Thursday, April 5, 2012

Culinary Darwinism and the clenched fist

Apparently you should never eat a meal larger than the size of your clenched fist.  Apparently, use of the term ‘apparently’ is the swiftest revelation that the forthcoming statement is either entirely contrived or quoted from a half-read diet column in an out-of-date waiting room Grazia. In many cases, it may be both.

But let’s assume for a moment that this ‘fact’ is true.  Many a question it does raise. For example: If you clench your fist at the table, can you do so and not burst into a Fee-Fi- Fo-Fum? How do you simultaneously clench a fist and hold cutlery with modern decorum? Can I use a Space Bag to compact my meal for measurement? Why are my hands not bigger?

Simon's fingers are long and he prefers the hand span measurement approach.
Yes, Simon, this is edible in its entirety.
I am a consistent abuser of this proportionate theory of consumption.  My fist of reference is more the size of a novelty NBA fan hand than my own little clencher. If I could fit a hotel breakfast buffet into the volume of my hand I would, but no amount of cuisine Tetris is going to make that happen.

Yep, that ought to do me...for lunch.
In fact, if I can fit my hotel breakfast into the volume of my hand I am obviously approaching the buffet offering wrong…or I'm staying at a crappy hotel.  The Breakfast Buffet Methodology involves the following sequence of events: Muffin, fruit, skip the cereal, breather, hot buffet, breather, pastries, fruit, muffin for later, breather. The End. That’s a lot of handfuls if properly executed.

Certain venues, aware of my skills at the buffet, prefer to opt for pre-portioned breakfast servings.
But I would like to protest at this point that I am not a glutton. As larger people have ‘big bones’, so do hungry people I have ‘healthy appetites’.  Maybe I’d be better to say apparently I’m not a glutton. But increasingly I find myself  saving my fistfuls of consumption for things I really enjoy.  And the things I really enjoy are not as abundant as they used to be.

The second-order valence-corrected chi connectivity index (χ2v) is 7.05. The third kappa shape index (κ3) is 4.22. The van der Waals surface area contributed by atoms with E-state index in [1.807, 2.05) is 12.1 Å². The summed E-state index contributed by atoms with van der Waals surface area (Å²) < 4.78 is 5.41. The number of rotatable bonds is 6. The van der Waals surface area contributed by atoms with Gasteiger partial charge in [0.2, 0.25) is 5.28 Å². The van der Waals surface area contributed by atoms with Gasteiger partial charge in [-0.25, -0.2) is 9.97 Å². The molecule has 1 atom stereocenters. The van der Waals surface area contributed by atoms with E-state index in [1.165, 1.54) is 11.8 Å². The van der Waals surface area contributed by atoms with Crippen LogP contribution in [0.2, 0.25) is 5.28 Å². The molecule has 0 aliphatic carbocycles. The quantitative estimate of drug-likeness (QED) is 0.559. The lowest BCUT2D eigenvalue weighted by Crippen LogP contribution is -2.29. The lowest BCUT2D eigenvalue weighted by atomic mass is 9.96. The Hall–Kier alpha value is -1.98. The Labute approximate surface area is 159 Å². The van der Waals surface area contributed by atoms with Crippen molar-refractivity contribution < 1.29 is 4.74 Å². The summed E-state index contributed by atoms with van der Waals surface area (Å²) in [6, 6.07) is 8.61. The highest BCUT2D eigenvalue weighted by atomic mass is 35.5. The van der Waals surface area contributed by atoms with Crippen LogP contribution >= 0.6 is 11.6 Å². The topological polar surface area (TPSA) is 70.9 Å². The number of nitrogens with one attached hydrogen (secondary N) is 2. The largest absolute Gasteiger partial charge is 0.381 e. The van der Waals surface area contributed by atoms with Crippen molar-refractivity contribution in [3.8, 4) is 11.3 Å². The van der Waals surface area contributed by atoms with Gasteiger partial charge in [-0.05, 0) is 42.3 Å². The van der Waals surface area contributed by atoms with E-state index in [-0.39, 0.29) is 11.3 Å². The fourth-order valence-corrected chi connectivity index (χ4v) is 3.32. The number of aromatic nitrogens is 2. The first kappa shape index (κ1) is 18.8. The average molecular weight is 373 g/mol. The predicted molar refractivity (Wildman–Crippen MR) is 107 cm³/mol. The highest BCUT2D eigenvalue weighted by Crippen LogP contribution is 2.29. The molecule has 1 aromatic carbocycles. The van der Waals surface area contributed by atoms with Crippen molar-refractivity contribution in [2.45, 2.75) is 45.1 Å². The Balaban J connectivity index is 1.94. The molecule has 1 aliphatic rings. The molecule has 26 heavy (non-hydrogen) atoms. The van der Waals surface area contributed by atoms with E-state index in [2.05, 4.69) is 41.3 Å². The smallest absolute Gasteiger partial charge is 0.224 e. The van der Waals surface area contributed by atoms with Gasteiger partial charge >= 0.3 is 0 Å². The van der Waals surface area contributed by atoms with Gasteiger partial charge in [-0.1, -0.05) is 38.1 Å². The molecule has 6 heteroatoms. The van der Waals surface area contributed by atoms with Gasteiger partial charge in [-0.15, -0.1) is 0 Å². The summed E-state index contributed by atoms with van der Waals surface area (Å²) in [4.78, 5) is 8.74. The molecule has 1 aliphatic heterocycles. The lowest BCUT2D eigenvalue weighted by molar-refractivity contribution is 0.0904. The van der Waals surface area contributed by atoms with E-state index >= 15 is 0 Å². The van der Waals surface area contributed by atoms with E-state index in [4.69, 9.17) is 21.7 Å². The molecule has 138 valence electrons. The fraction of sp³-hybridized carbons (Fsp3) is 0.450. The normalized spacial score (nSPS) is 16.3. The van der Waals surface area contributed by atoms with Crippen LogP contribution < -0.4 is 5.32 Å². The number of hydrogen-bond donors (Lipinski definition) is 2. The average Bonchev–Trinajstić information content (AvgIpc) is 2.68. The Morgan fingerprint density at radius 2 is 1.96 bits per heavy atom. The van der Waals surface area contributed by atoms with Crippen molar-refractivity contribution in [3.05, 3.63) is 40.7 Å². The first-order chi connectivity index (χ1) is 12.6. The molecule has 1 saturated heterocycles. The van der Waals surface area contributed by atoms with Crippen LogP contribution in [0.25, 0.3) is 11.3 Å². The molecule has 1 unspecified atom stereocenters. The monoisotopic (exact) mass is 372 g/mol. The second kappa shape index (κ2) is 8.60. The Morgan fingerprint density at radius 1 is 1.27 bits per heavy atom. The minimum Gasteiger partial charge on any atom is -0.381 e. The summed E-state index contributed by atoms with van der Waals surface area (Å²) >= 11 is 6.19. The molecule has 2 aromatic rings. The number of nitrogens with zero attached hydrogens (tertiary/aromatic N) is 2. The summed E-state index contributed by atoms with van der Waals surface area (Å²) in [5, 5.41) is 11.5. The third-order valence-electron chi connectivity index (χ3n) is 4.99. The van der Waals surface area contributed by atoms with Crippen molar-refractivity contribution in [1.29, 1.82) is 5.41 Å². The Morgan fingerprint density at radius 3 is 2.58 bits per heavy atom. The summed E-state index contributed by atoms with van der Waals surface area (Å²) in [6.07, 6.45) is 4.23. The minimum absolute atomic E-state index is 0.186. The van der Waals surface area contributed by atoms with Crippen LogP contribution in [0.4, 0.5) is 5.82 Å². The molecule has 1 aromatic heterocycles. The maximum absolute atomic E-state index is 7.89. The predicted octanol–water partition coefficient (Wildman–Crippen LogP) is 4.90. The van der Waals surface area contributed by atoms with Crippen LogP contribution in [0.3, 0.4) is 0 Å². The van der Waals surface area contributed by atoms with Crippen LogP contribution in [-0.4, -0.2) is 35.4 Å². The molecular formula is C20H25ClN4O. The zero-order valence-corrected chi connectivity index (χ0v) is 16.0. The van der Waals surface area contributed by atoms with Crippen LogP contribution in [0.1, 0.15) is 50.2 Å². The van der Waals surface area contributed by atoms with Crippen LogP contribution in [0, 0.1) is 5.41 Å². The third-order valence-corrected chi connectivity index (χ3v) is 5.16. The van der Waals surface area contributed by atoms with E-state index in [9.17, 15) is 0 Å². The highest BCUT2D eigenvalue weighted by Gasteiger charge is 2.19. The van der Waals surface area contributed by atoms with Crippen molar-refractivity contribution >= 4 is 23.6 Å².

Now this isn’t me being picky and it certainly isn’t me dieting. As anyone who knows me is aware, I discretely display ‘No Dietary Requirements to be Requested’ posters at my dinner parties.  Pregnancy and allergy causing death are carve-outs.  Atkins is not. Go to the gym. I think this new wave of culinary Darwinism is attributable to me being completely spoilt for choice here in London now.  Disappointing dining also makes me sad. Actually sad. Only cheese, in wheel format, can help at such a time.

But back to London.  There is a new restaurant, food truck, wine-bar, bistro, food truck turned bistro-wine bar opening in this city every day.  It’s impossible to keep up, though indeed we try.  To make it through the new Soho openings of just the past few months we’ve started instituting a travelling feast approach.  Soho is the new breakfast buffet.  Drinks and bar snacks here, a few plates here, breather, a few plates there,  breather, dessert and coffee elsewhere, breather, cocktails. The End.   That’s a lot of venues if properly executed.

Enough!! Well not really, but it’s fun to be dramatic sometimes.

The more eating and exploring I do, the more I’m aware of what’s a gimmick, what’s a classic, what and who is really exciting and generally how I want to spend my nights and lunches out.  It’s entirely personal preference but I like surprises, thoughtfulness, intelligence, respect, flirtation, fun and generosity.  To clarify I am talking about eating out in all its guises and neither a corporate philosophy manifesto nor an eHarmony compatibility test.  I do realise I sound quite bonkers at times so I guess I’m lucky this isn’t an eHarmony compatibility test.

It might make me sound slightly less bonkers if I put a few faces to names:

New season brights on the De Camaron Salteados Taco
Surprises: Amongst the to be expected Mexican fare at La Bodega Negra we came across the Tuna, Chipotle, Avocado & Jalapeno Tostadita.  Chipolte mayo, raw tuna, an unexpected Asianesque twist and worth returning for.  Oh and the De Camaron Salteados taco took on the taste buds too.  Beyond that La Bodega Negra was fine, well OK, but for a couple of specific dishes and a cheeky margarita, give it ago.

Do I need a caption on this picture, it's largely self evident isn't it?
Flirtation: The packed and multilayered dining room at Ceviche with it’s close tables, bar spaces, warm lighting, loud and boisterous clientele is a perfect warm antidote to the sharp and after a while slightly homogenous citrus flavours of the tart Peruvian fad (I mean food)…not to mention the inevitable abundant enjoyment of pisco sours.  Maybe that explains the flirtation?

Fun: Late Sunday lunch at Honest Burgers in Brixton Village.  I’m willing to host a protein smack town to determine and crown the best burger in London.  Hell I may even don a bikini and hold the scoreboard.  But not after eating one (or more correctly three burgers between two people) of these guys. Drool.